Rao, L.: Thermodynamics of actinide complexation in solution at elevated temperatures: application of variable-temperature titration calorimetry. Chem. Soc. Rev. 36, 881–892 (2007)CrossRefGoogle Scholar
  15. 15.
    Kimura, T., Choppin, G.R.: Luminescence study on determination of the hydration number of Cm(III). J. Alloys Compd. 213/214, 313–317 (1994)CrossRefGoogle Scholar
  16. 16.
    Lindqvist-Reis, P., Klenze, R., Schubert, G., Fanghänel, Th.: Hydration of Cm3+ in aqueous solution from 20 to 200 °C. A TRLFS study. J. Phys. Chem. B 109, 3077–3083 (2005)CrossRefGoogle Scholar
  17. 17.
    Tian, G., Edelstein, N.M., Rao, L.: Spectroscopic properties and hydration of the Cm(III) aqua ion from 10 to 85 °C. J. Phys. Chem. A 115, 1933–1938 (2011)CrossRefGoogle Scholar
  18. 18.
    Chung, K.H., Klenze, R., Park, K.K., Paviet-Hartmann, P., Kim, J.I.: A study of the surface sorption process of Cm(III) on silica by time-resolved laser fluorescence spectroscopy (I). Radiochim. Acta 82, 215–219 (1998)Google Scholar
  19. 19.
    Skerencak, A., Panak, P.J., Hauser, W., Neck, V., Klenze, R., Lindqvist-Reis, P., Fanghänel, T.: TRLFS study on the complexation of Cm(III) with nitrate in the temperature range from 5 to 200 °C. Radiochim. Acta 97, 385–393 (2009)CrossRefGoogle Scholar
  20. 20.
    Skerencak, A., Panak, P.J., Neck, V., Trumm, M., Schimmelpfennig, B., Lindqvist-Reis, P., Klenze, R., Fanghänel, T.: Complexation of Cm(III) with fluoride in aqueous solutions in the temperature range from 20 to 90 °C. A joint TRLFS and quantum chemical study. J. Phys. Chem. B 114, 15626–15634 (2010)CrossRefGoogle Scholar
  21. 21.
    Kosmulski, M.: Chemical Properties of Material Surfaces. Marcel Dekker, Inc., New York (2001)CrossRefGoogle Scholar
  22. 22.
    Beitz, J.V., Hessler, J.P.: Oxidation state specific detection of transuranic ions in solution. Nucl. Technol. 51, 169–175 (1980)Google Scholar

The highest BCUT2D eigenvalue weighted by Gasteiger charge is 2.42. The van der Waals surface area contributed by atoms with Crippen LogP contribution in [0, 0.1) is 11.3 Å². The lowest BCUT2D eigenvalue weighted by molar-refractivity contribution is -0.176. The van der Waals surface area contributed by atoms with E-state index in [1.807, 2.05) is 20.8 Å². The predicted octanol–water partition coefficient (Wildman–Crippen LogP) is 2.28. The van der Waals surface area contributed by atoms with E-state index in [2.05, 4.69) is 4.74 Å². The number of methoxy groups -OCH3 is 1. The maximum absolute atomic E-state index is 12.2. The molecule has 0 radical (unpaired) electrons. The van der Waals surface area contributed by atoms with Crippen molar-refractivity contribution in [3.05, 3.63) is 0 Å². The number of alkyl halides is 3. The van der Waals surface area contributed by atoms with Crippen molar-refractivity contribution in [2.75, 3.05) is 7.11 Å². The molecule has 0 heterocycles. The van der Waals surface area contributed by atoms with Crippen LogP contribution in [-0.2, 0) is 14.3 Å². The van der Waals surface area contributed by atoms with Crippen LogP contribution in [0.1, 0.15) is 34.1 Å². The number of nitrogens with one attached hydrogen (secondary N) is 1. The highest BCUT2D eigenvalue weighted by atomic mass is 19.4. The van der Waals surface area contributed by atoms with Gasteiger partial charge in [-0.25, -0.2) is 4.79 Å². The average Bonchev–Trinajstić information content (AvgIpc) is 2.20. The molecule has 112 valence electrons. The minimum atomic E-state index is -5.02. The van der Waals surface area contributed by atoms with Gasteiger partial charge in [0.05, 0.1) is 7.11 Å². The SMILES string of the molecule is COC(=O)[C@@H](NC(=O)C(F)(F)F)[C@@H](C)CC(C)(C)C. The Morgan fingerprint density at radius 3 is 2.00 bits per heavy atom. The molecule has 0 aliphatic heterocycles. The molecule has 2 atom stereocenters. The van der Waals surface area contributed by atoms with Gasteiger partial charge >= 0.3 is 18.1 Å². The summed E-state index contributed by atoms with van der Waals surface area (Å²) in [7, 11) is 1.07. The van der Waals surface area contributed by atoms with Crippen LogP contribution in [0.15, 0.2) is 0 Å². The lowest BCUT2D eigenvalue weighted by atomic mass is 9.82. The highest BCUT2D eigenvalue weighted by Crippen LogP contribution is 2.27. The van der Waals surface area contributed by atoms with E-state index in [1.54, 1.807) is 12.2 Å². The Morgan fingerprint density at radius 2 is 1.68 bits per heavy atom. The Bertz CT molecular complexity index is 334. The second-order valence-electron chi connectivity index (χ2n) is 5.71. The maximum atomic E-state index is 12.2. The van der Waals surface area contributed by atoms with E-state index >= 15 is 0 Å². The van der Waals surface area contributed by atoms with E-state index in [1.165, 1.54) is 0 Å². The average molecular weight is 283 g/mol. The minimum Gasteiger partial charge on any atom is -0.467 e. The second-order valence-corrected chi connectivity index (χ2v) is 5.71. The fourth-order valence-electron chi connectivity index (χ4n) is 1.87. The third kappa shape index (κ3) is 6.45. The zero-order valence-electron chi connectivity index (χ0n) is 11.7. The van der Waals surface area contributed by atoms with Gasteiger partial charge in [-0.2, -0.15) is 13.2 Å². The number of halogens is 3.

23. 23.
    Paviet, P., Fanghänel, T., Klenze, R., Kim, J.I.: Thermodynamics of curium(III) in concentrated electrolyte solutions: formation of sulfate complexes in NaCl/Na2SO4 solutions. Radiochim. Acta 74, 99–103 (1996)Google Scholar
  24. 24.
    Fanghänel, Th., Kim, J.I.: Spectroscopic evaluation of thermodynamics of trivalent actinides in brines. J. Alloys Compd. 271-273, 728–737 (1998)CrossRefGoogle Scholar
  25. 25.
    Majer, V., Sedlbauer, J., Hnedkovsky, L., Wood, R.H.: Thermodynamics of aqueous acetic and propionic acids and their anions over a wide range of temperatures and pressures. Phys. Chem. Chem. Phys. 2, 2907–2917 (2000)CrossRefGoogle Scholar
  26. 26.
    McRae, B.R., Patterson, B.A., Origlia-Luster, M.L., Sorenson, E.C., Woolley, E.M.: Thermodynamics of proton dissociation from aqueous 1-propanoic and 1-butanoic acids at temperatures 278.15 ≤ (T/K) ≤ 393.15 and pressure p = 0.35 MPa: apparent molar volumes and apparent molar heat capacities of aqueous solutions of the acids and their sodium salt. J. Chem. Thermodyn. 35, 301–329 (2003)CrossRefGoogle Scholar
  27. 27.
    Clayton, T.D., Byrne, R.H.: Spectrophotometric seawater pH measurements: total hydrogen ion concentration scale calibration of m-cresol purple and at-sea results. Deep Sea Res. 40, 2115–2129 (1993)CrossRefGoogle Scholar
  28. 28.
    Yao, W., Byrne, R.H.: Spectrophotometric determination of freshwater pH using bromocresol purple and phenol red. Environ. Sci. Technol. 35, 1197–1201 (2001)CrossRefGoogle Scholar
  29. 29.
    Raghuraman, B., Gustavson, G., Mullins, O.C., Rabbito, P.: Spectroscopic pH measurement for high temperatures, pressures and ionic strengths. AIChE J. 52, 3257–3265 (2006)CrossRefGoogle Scholar
  30. 30.
    Yamazaki, H., Sperline, R.P., Freiser, H.: Spectrophotometric determination of pH and its application to determination of thermodynamic equilibrium constants. Anal. Chem. 64, 2720–2725 (1992)CrossRefGoogle Scholar
  31. 31.
    Pankow, J.F.: Aquatic Chemistry Concepts. Lewis Publisher, Inc. (2001)Google Scholar
  32. 32.
    Lee, S.T., Gin, J., Nampoori, V.P.N., Vallabhan, C.P.G., Unnikrishan, N.V., Radhakrishan, P.: A sensitive fibre optic pH sensor using multiple sol–gel coatings. J. Opt. A Pure Appl. Opt. 5, 355–359 (2001)CrossRefGoogle Scholar
  33. 33.
    Tremaine, P., Zhang, K., Bénézeth, P., Xiao, C.: Ionization equilibria of acids and bases. In: Palmer, D.A., Fernandez-Prini, R., Harvey, A.H. (eds.) Aqueous Systems at Elevated Temperatures and Pressures. Elsevier, Amsterdam (2004)Google Scholar

Copyright information

© Springer Science+Business Media New York 2013

Authors and Affiliations

  • Andrej Skerencak
    • 1
    • 2
    Email author
  • Stefanie Höhne
    • 2
  • Sascha Hofmann
    • 1
  • Christian M. Marquardt
    • 1
  • Petra J. Panak
    • 2
  1. 1.KIT, Campus Nord, Institut für nukleare EntsorgungEggenstein-LeopoldshafenGermany
  2. 2.Ruprecht-Karls Universität HeidelbergHeidelbergGermany

Personalised recommendations